What are GRIs? 

LTL carriers use general rate increases (GRIs) to make necessary adjustments to their base rates. Rate increases are made to general tariff codes to account for cost inflation across a carrier’s network. An LTL tariff is a rate matrix that defines shipping rates for shipments based on their weight, dimensions, freight class, and origin and destination zip codes. Carriers will typically announce a GRI percentage based on the expected average increase the rate adjustments will have across all of the impacted accounts.

 

Why are GRIs Introduced?

While most general rate increases are made to account for inflation, some may be made to account for other factors in the LTL shipping market. For instance, recent GRIs by some carriers have been made to account for additional investments in real estate, equipment, and technology required to accommodate the surge in freight demand over the past two years. In addition, some carriers have implemented GRIs to cover the incremental costs of hiring (or rehiring) and retaining drivers and warehouse workers or to account for the 40% year-over-year increase in fuel costs over the past six months. Whatever the particular reason, GRIs are meant to balance the carrier’s lane index to counterbalance customer demand, freight network expansion, or rising costs.

 

Who is Affected by GRIs?

General rate increases are happening in all areas of the domestic and international freight markets, from parcel service to full truckload (FTL) to LTL shipping. The global shipping market is inundated with volume, and it will take the shipping industry some time to build up the infrastructure and resources to meet the current freight demand. So, those who feel like LTL is being hit especially hard by GRIs, know that the issues are occurring across the board.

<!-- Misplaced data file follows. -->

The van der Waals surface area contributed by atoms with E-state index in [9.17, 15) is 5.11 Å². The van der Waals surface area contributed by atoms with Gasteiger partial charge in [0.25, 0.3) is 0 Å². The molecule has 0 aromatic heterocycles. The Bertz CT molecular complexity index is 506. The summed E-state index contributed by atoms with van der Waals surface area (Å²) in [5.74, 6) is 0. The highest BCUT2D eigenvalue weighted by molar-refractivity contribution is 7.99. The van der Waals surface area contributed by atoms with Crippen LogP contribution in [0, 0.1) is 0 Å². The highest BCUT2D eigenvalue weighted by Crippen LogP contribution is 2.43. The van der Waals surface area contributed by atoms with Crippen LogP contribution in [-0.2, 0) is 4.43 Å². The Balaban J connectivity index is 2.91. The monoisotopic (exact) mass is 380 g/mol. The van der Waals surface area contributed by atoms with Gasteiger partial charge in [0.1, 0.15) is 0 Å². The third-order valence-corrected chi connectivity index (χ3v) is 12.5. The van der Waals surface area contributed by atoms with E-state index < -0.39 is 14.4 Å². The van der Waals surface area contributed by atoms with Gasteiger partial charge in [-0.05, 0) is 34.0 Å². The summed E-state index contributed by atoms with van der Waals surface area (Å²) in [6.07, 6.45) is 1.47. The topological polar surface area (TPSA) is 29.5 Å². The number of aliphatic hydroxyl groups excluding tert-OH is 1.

However, while most GRIs raise an LTL carrier’s base rates across the board, not all rates are directly affected by the percentage announced. Many LTL carrier pricing arrangements with shippers start at a base rate but involve account-specific negotiated discounts that protect shippers from a full general increase. GRIs are typically implemented at the beginning of the year in markets where demand and costs are high. In looser capacity markets, carriers may choose not to introduce a GRI or may reduce the increase to avoid shippers leaving the carrier for another provider with a more favorably priced capacity.

 

GRIs in 2022

Due to the continuing surge in freight volume demand and a massive hike in fuel prices in the past year, many carriers introduced 5-6% GRIs at the beginning of 2021 and again midway through the year, and late 2021 and early 2022 have already seen additional percentage increases from a number of major carriers. The most significant driver of general rate increases in the current market is demand. Capacity is tight across the board in LTL right now, and the rise in freight volume has required carriers to invest significant capital into hiring additional personnel, acquiring real estate for more service and distribution centers, and purchasing additional equipment and technology, all aimed at accommodating the surge in LTL shipping demand. Because of this, GRIs in 2021 and 2022 have been and will be higher than those previously seen over the past decade. Major LTL carriers like Saia, Forward Air, FedEx, and Yellow have already introduced multiple general rate increases of 5-8% in the last year, and those trajectories are expected to continue.

 

What Does This Mean for Shippers?

In a nutshell? GRIs mean higher prices. With the LTL freight market as chaotic and congested as it is right now and no end in sight to the demand that the pandemic and the influx of eCommerce has had on the freight industry, shippers must expect prices to go up incrementally for some time. However, general rate increases are not the only levers carriers have for yield improvement, and most are predominantly focused on achieving profitability and capturing desired rates through regular negotiations. In addition, many carriers are evaluating and optimizing their accounts to replace lower-margin customers with freight that better fits their network. For shippers, this means that establishing good relationships with your carriers by providing value, flexibility, and consistency and adhering to LTL freight best practices are the best ways to secure capacity and negotiate reasonable rates in a crowded market.